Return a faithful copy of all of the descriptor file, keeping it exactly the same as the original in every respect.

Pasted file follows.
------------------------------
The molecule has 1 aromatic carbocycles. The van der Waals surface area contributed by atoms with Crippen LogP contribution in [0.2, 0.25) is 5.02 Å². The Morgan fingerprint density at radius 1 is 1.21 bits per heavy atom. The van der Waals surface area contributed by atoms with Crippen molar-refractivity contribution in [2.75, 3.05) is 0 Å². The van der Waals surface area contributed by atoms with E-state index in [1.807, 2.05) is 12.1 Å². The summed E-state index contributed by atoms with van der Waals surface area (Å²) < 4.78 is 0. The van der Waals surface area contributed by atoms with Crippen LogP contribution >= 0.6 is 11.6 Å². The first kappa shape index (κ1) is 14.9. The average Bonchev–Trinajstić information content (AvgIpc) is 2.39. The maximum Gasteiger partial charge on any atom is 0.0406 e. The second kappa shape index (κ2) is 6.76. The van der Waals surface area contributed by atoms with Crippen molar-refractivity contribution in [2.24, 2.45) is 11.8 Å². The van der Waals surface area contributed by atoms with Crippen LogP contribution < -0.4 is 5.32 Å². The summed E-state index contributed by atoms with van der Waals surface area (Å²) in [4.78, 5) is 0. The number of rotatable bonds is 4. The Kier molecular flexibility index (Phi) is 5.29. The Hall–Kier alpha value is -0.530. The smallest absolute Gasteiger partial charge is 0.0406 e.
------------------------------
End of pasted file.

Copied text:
The molecule has 1 aromatic carbocycles. The van der Waals surface area contributed by atoms with Crippen LogP contribution in [0.2, 0.25) is 5.02 Å². The Morgan fingerprint density at radius 1 is 1.21 bits per heavy atom. The van der Waals surface area contributed by atoms with Crippen molar-refractivity contribution in [2.75, 3.05) is 0 Å². The van der Waals surface area contributed by atoms with E-state index in [1.807, 2.05) is 12.1 Å². The summed E-state index contributed by atoms with van der Waals surface area (Å²) < 4.78 is 0. The van der Waals surface area contributed by atoms with Crippen LogP contribution >= 0.6 is 11.6 Å². The first kappa shape index (κ1) is 14.9. The average Bonchev–Trinajstić information content (AvgIpc) is 2.39. The maximum Gasteiger partial charge on any atom is 0.0406 e. The second kappa shape index (κ2) is 6.76. The van der Waals surface area contributed by atoms with Crippen molar-refractivity contribution in [2.24, 2.45) is 11.8 Å². The van der Waals surface area contributed by atoms with Crippen LogP contribution < -0.4 is 5.32 Å². The summed E-state index contributed by atoms with van der Waals surface area (Å²) in [4.78, 5) is 0. The number of rotatable bonds is 4. The Kier molecular flexibility index (Phi) is 5.29. The Hall–Kier alpha value is -0.530. The smallest absolute Gasteiger partial charge is 0.0406 e.